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Investing in a Resilient Future

Slow Money 20 Dollar Bill
Slow Money founder Woody Tasch talks about investing in the future and Slow Money’s new offshoot, Gatheround. 

A word to keep in mind as we enter an uncertain future: resilient. The planet’s climate is changing, the global economy is struggling, and people are beginning to gather whatever threads they can find with intent to fashion a safety net. The most promising of these threads are community, biodiversity, and thoughtful investment.

As global finance traders buy and sell food derivatives by the millisecond, another international network invests in real food at a pace far less frenzied. That group goes by the name of Slow Money, investing in small farms, local restaurants, and distributors that connect them. In short, “everything in the local food system needed to make the food system healthier, more resilient,” says the organization’s founder and chairman, Woody Tasch.

The idea is to create social, rather than purely economic, dividends. “There’s a lot of embedded arithmetic [in the way we think about investment] that’s hard to wean yourself from. So it feels risky when you first start doing this, that’s for sure,” says Tasch. “But then you have to ask yourself, ‘Risky compared to what?’ Personally I feel like the whole system is so shaky and there’s so much embedded risk, everything from derivatives to excesses—environmental and social excesses. There’s just so many different things that are likely to be dysfunctional at various points in the near future that I don’t think it’s that risky to take a little of our money and spend time putting it to work in things that have tangible and immediate value, like food.”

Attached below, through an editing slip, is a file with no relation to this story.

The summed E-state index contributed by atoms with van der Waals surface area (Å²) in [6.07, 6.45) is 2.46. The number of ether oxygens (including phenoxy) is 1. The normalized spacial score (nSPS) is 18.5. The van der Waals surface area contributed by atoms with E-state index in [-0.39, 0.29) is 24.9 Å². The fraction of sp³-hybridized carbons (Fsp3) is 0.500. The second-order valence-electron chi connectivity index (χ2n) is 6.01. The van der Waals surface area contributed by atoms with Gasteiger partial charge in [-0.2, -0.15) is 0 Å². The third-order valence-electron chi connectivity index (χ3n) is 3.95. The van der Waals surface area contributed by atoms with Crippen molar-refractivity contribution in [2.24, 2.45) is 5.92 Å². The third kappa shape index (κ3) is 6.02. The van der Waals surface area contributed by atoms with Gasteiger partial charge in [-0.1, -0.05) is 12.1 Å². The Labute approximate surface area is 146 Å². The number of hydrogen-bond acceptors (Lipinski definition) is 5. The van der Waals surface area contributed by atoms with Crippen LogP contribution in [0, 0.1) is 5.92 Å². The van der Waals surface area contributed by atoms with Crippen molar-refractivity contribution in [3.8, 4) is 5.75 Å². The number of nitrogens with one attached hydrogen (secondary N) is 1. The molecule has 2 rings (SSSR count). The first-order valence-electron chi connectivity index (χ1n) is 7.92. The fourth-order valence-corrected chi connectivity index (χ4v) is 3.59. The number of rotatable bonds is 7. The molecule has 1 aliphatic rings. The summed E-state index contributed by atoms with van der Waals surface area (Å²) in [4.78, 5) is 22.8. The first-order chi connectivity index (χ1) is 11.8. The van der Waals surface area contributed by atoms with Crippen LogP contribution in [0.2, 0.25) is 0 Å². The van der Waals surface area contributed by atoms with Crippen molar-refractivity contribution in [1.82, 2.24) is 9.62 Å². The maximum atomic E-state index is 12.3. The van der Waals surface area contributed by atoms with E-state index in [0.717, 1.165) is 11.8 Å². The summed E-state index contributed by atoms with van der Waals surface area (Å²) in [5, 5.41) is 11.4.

In the last three years, Slow Money has invested over $30 million in more than 220 small food businesses around the country. That number is expected to grow through Gatheround (formerly dubbed “Soil Trust”), a way for smaller donors to collectively amplify Slow Money’s effect. At the 2013 Mother Earth News Fair in Puyallup, Washington, I spoke with Tasch about Gatheround and why he thinks Slow Money is a radical venture.

gerald estes iii
8/11/2013 4:11:00 AM

really there is no interest of any type - regarding the interview, only shared information. i applaud the cause but cant stomach its presentation. how hard is debating the term small? simple, direct responses to the interviewers questions? - lost in a garble of excess immediacy. forget the blatant coke plug, youd be better off swallowing a fistfull of microdot.


dani
8/10/2013 5:51:40 AM

Interesting interview. Is this a subliminal advertisement for Coca Cola?